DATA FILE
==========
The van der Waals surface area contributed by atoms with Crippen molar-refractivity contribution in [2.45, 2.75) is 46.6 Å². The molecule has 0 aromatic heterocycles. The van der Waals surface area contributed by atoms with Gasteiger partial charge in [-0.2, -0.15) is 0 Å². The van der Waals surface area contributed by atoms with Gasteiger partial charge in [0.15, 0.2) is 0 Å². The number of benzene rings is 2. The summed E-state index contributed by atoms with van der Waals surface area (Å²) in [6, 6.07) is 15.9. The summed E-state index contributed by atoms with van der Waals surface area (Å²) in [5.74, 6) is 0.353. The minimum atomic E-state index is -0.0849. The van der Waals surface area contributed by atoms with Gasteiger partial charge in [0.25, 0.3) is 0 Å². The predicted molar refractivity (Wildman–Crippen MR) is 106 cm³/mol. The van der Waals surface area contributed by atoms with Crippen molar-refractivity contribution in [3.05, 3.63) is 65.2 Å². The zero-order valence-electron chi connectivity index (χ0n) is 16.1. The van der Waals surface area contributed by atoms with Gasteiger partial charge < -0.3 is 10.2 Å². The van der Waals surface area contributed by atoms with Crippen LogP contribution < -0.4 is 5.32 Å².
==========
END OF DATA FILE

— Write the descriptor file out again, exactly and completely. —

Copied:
The van der Waals surface area contributed by atoms with Crippen molar-refractivity contribution in [2.45, 2.75) is 46.6 Å². The molecule has 0 aromatic heterocycles. The van der Waals surface area contributed by atoms with Gasteiger partial charge in [-0.2, -0.15) is 0 Å². The van der Waals surface area contributed by atoms with Gasteiger partial charge in [0.15, 0.2) is 0 Å². The number of benzene rings is 2. The summed E-state index contributed by atoms with van der Waals surface area (Å²) in [6, 6.07) is 15.9. The summed E-state index contributed by atoms with van der Waals surface area (Å²) in [5.74, 6) is 0.353. The minimum atomic E-state index is -0.0849. The van der Waals surface area contributed by atoms with Gasteiger partial charge in [0.25, 0.3) is 0 Å². The predicted molar refractivity (Wildman–Crippen MR) is 106 cm³/mol. The van der Waals surface area contributed by atoms with Crippen molar-refractivity contribution in [3.05, 3.63) is 65.2 Å². The zero-order valence-electron chi connectivity index (χ0n) is 16.1. The van der Waals surface area contributed by atoms with Gasteiger partial charge < -0.3 is 10.2 Å². The van der Waals surface area contributed by atoms with Crippen LogP contribution < -0.4 is 5.32 Å².